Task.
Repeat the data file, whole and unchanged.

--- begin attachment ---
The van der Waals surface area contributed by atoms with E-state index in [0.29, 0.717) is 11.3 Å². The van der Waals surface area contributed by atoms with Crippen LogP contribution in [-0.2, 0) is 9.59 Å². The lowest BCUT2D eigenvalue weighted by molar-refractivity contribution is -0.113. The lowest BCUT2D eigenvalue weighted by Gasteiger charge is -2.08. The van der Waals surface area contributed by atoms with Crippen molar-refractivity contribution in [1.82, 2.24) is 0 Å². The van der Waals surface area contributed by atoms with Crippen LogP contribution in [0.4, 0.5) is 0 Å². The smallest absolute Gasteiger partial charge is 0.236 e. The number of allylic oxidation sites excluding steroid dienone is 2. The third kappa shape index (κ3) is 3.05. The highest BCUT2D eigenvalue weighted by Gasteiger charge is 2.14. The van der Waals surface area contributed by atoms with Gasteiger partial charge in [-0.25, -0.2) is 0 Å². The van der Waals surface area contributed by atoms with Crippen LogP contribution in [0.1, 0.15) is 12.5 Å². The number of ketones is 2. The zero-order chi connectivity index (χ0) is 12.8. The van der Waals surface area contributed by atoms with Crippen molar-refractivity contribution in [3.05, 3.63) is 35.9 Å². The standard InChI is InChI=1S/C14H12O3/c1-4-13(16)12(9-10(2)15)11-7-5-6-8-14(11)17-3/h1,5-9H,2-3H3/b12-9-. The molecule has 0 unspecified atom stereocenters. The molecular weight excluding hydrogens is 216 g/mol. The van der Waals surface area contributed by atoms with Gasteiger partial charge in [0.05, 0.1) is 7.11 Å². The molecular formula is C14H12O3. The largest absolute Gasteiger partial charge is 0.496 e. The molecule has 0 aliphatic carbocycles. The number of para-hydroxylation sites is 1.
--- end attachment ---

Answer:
The van der Waals surface area contributed by atoms with E-state index in [0.29, 0.717) is 11.3 Å². The van der Waals surface area contributed by atoms with Crippen LogP contribution in [-0.2, 0) is 9.59 Å². The lowest BCUT2D eigenvalue weighted by molar-refractivity contribution is -0.113. The lowest BCUT2D eigenvalue weighted by Gasteiger charge is -2.08. The van der Waals surface area contributed by atoms with Crippen molar-refractivity contribution in [1.82, 2.24) is 0 Å². The van der Waals surface area contributed by atoms with Crippen LogP contribution in [0.4, 0.5) is 0 Å². The smallest absolute Gasteiger partial charge is 0.236 e. The number of allylic oxidation sites excluding steroid dienone is 2. The third kappa shape index (κ3) is 3.05. The highest BCUT2D eigenvalue weighted by Gasteiger charge is 2.14. The van der Waals surface area contributed by atoms with Gasteiger partial charge in [-0.25, -0.2) is 0 Å². The van der Waals surface area contributed by atoms with Crippen LogP contribution in [0.1, 0.15) is 12.5 Å². The number of ketones is 2. The zero-order chi connectivity index (χ0) is 12.8. The van der Waals surface area contributed by atoms with Crippen molar-refractivity contribution in [3.05, 3.63) is 35.9 Å². The standard InChI is InChI=1S/C14H12O3/c1-4-13(16)12(9-10(2)15)11-7-5-6-8-14(11)17-3/h1,5-9H,2-3H3/b12-9-. The molecule has 0 unspecified atom stereocenters. The molecular weight excluding hydrogens is 216 g/mol. The van der Waals surface area contributed by atoms with Gasteiger partial charge in [0.05, 0.1) is 7.11 Å². The molecular formula is C14H12O3. The largest absolute Gasteiger partial charge is 0.496 e. The molecule has 0 aliphatic carbocycles. The number of para-hydroxylation sites is 1.